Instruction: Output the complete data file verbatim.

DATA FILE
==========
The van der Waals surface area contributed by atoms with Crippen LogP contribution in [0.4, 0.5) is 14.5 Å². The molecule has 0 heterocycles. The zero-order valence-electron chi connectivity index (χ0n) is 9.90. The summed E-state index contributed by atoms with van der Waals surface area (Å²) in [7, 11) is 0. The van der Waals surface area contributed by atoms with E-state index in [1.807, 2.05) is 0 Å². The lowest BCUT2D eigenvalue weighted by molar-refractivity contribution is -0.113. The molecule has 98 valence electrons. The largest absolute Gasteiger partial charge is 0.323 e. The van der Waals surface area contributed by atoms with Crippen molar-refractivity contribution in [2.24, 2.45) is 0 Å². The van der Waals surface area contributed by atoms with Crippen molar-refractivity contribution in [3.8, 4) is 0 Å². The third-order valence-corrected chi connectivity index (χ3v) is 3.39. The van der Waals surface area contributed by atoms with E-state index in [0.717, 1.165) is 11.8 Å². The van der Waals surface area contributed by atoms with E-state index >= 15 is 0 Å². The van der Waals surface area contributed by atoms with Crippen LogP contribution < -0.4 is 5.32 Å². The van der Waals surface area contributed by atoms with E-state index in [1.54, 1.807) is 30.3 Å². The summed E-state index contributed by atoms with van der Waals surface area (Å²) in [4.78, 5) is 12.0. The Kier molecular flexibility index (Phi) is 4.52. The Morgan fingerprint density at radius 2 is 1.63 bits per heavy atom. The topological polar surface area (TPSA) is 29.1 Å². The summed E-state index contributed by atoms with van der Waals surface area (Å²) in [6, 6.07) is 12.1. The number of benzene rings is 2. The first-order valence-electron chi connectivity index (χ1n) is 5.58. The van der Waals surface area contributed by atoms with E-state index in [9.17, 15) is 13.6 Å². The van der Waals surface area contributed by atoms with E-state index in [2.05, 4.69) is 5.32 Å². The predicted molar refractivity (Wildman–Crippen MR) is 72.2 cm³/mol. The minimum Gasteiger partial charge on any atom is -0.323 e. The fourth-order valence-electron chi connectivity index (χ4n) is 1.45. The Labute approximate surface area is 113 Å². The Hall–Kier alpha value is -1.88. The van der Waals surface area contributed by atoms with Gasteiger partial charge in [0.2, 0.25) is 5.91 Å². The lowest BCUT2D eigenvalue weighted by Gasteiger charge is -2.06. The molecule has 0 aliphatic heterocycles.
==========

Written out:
The van der Waals surface area contributed by atoms with Crippen LogP contribution in [0.4, 0.5) is 14.5 Å². The molecule has 0 heterocycles. The zero-order valence-electron chi connectivity index (χ0n) is 9.90. The summed E-state index contributed by atoms with van der Waals surface area (Å²) in [7, 11) is 0. The van der Waals surface area contributed by atoms with E-state index in [1.807, 2.05) is 0 Å². The lowest BCUT2D eigenvalue weighted by molar-refractivity contribution is -0.113. The molecule has 98 valence electrons. The largest absolute Gasteiger partial charge is 0.323 e. The van der Waals surface area contributed by atoms with Crippen molar-refractivity contribution in [2.24, 2.45) is 0 Å². The van der Waals surface area contributed by atoms with Crippen molar-refractivity contribution in [3.8, 4) is 0 Å². The third-order valence-corrected chi connectivity index (χ3v) is 3.39. The van der Waals surface area contributed by atoms with E-state index in [0.717, 1.165) is 11.8 Å². The van der Waals surface area contributed by atoms with E-state index >= 15 is 0 Å². The van der Waals surface area contributed by atoms with Crippen LogP contribution < -0.4 is 5.32 Å². The van der Waals surface area contributed by atoms with E-state index in [1.54, 1.807) is 30.3 Å². The summed E-state index contributed by atoms with van der Waals surface area (Å²) in [4.78, 5) is 12.0. The Kier molecular flexibility index (Phi) is 4.52. The Morgan fingerprint density at radius 2 is 1.63 bits per heavy atom. The topological polar surface area (TPSA) is 29.1 Å². The summed E-state index contributed by atoms with van der Waals surface area (Å²) in [6, 6.07) is 12.1. The number of benzene rings is 2. The first-order valence-electron chi connectivity index (χ1n) is 5.58. The van der Waals surface area contributed by atoms with E-state index in [9.17, 15) is 13.6 Å². The van der Waals surface area contributed by atoms with E-state index in [2.05, 4.69) is 5.32 Å². The predicted molar refractivity (Wildman–Crippen MR) is 72.2 cm³/mol. The minimum Gasteiger partial charge on any atom is -0.323 e. The fourth-order valence-electron chi connectivity index (χ4n) is 1.45. The Labute approximate surface area is 113 Å². The Hall–Kier alpha value is -1.88. The van der Waals surface area contributed by atoms with Gasteiger partial charge in [0.2, 0.25) is 5.91 Å². The lowest BCUT2D eigenvalue weighted by Gasteiger charge is -2.06. The molecule has 0 aliphatic heterocycles.